“However much we pretend we’re in a village cut off from the troubles of urban life, we Dulwich residents are as much subject to bonkers drivers, perverts, traffic jams, accidents and stress as anyone else in London,” the Dulwich Divorcee writes.

These are all valid points in this debate and I can’t say I know the answer. My daughter, aged 6, seems too young to cycle four blocks to school on her own, but that’s as much to do with her shakiness on a bike and our congested streets as anything else. (In London, many of the two-way streets are only wide enough for one car, making jockeying for position and squeezing past other vehicles a regular part of driving.)

Still, the Schonrocks say they took the risks into consideration and decided that their children are mature enough to handle them. The couple want to engender confidence and street smarts in their kids. That’s their decision.

What I find chilling is the idea that a school or fellow parents will, in effect, call in the cops (or civil functionaries) to police choices they disagree with. There’s no indication that the Schonrocks are neglectful parents. So is the threat of social services based on justifiable fear, or fear that we are somehow complicit if those kids discover that the world is not a 100% safe place?

We all have our own level of Free-Range comfort. (I’m making an effort to get comfortable with my daughter safely roaming.) What became clear this past week in London is that, when other people’s comfort level doesn’t match our own, just what others will do to bring it all into line. — J.H.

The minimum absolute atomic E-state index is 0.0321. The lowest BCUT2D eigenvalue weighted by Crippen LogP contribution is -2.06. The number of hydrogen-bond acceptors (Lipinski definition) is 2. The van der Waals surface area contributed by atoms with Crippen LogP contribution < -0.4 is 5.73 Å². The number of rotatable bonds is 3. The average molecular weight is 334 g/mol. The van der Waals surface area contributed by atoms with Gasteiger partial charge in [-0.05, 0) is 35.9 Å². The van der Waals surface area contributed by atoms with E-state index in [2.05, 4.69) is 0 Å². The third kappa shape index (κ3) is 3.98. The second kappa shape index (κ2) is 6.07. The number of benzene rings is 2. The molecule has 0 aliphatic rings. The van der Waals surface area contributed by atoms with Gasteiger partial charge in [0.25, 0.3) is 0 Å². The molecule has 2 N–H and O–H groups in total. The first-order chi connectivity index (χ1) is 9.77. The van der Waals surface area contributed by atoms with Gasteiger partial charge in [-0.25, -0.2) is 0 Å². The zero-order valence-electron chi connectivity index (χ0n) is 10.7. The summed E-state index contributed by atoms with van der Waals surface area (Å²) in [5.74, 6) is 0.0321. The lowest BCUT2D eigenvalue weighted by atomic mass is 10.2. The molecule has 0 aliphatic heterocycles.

Why Is It So Hard to Get Kids Walking to School?

Hi Readers — I’m still on the road and just gave a speech in Chicago sponsored by the National Center for Safe Routes to School. (A jolly bunch!)  Safe Routes reps every state gathered to talk about the pressing question: How can we get more kids walking to school? The organization says  that a generation ago, two thirds of f kids walked or biked to school. Today, 20-25% do. I’ve heard numbers even lower than that.

So Safe Routes (funded by the Dept. of Transportation’s Federal Highway Administration) aims to get kids back to walking to school by whatever means necessary. If a neighborhood needs sidewalks, they help the neighborhood organize to get ’em. If a school has outlawed walking or biking, they help explain to the district why those things are actually GOOD. They even address, head on, the district’s fears of liability. Meantime, if parents are interested in letting their kids walk, but are scared (of predators, traffic, and worst of all: other parents thinking they’re lazy!), they teach ’em about the “walking school bus.” That’s the cool idea that a parent can take her kid and walk to the next kid’s house and pick her up, and then they all walk to the NEXT kid’s house and pick HIM up, etc., etc.,  so by the time they get to the school, there are a bunch of kids all walking together. Eventually, the kids don’t need the parents anymore: They’ve learned the route, know how to safely cross the street, and this has become their daily routine.